Wednesday, March 28, 2012

Maybe the hardest thing ever.

I have a lot of experience with behavior management. Mostly, I teach parents how to improve their young children's behavior. It's tremendously rewarding to watch parents, who come to me in distress, feeling like they can't control their own children, grow in their confidence and cunning.

Yeah, cunning.

Anyone with a small child knows it takes mad cleverness to outwit the little creatures. Also, it takes tremendous emotional self-control.

After (*coughcough*) years of practice, I can tell you which, of all the techniques I teach and coach parents to use, is the hardest to actually implement effectively.

Ignoring undesirable (yet relatively harmless) behavior.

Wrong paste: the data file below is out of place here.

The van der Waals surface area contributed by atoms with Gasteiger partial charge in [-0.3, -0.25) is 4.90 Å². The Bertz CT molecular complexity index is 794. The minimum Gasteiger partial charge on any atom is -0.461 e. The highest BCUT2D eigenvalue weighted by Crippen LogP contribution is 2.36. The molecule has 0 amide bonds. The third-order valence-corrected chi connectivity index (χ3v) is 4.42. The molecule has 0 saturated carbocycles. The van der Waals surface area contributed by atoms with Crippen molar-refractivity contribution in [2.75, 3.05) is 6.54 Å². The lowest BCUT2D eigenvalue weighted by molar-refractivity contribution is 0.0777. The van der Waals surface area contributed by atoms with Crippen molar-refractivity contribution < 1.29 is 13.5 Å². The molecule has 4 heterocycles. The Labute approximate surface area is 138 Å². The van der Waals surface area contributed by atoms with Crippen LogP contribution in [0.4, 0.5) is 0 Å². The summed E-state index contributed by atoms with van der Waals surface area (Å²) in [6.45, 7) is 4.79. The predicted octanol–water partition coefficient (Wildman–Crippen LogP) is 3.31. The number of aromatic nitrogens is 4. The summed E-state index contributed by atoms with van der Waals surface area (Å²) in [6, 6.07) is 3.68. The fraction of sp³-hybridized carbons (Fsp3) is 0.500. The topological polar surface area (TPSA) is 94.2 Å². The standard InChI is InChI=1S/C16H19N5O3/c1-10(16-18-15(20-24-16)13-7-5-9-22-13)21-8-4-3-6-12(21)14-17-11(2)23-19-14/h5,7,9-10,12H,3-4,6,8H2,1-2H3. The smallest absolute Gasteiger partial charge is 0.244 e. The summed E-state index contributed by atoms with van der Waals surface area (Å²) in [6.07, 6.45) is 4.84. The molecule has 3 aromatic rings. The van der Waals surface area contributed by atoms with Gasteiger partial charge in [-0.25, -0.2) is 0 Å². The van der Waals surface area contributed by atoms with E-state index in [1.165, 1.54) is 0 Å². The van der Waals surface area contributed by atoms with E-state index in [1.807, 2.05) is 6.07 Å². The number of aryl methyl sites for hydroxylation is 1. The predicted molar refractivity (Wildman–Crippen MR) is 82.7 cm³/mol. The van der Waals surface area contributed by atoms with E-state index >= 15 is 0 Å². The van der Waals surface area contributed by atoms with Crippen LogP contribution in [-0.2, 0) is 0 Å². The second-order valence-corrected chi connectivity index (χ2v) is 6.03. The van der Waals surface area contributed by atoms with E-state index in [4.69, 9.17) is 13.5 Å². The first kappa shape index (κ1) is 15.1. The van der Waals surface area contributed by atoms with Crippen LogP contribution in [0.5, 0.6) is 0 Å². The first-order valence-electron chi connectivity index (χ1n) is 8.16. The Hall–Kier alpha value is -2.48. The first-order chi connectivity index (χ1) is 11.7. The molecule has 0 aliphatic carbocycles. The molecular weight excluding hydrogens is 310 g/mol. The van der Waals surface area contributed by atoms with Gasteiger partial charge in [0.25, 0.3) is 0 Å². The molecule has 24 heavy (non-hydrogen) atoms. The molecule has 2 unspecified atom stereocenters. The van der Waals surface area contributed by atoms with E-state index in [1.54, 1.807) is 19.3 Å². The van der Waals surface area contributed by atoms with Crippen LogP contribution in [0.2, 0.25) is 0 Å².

All the other things, the praising positive behavior, spending quality time, setting clear expectations and limits, having a consistent schedule, giving good directions, even time out and consequencing ... all pale in comparison to the job of ignoring a child who is doing or saying something annoying. [By the way, ignoring doesn't mean truly tuning out. It means not showing OUTward signs of attending. That's where the emotional self-control comes in.]

This week, I saw the adult equivalent of that in a writers' forum. It was an argument that just went on and on and on and on and on and omg I could keep typing but you get my point. I was lurking, as I am wont to do, and kept staring at the screen and whispering "Ignore them. Don't respond." But then ... more posts! More arguing! This was one of those throwdowns where people haul out the popcorn-eating emoticon.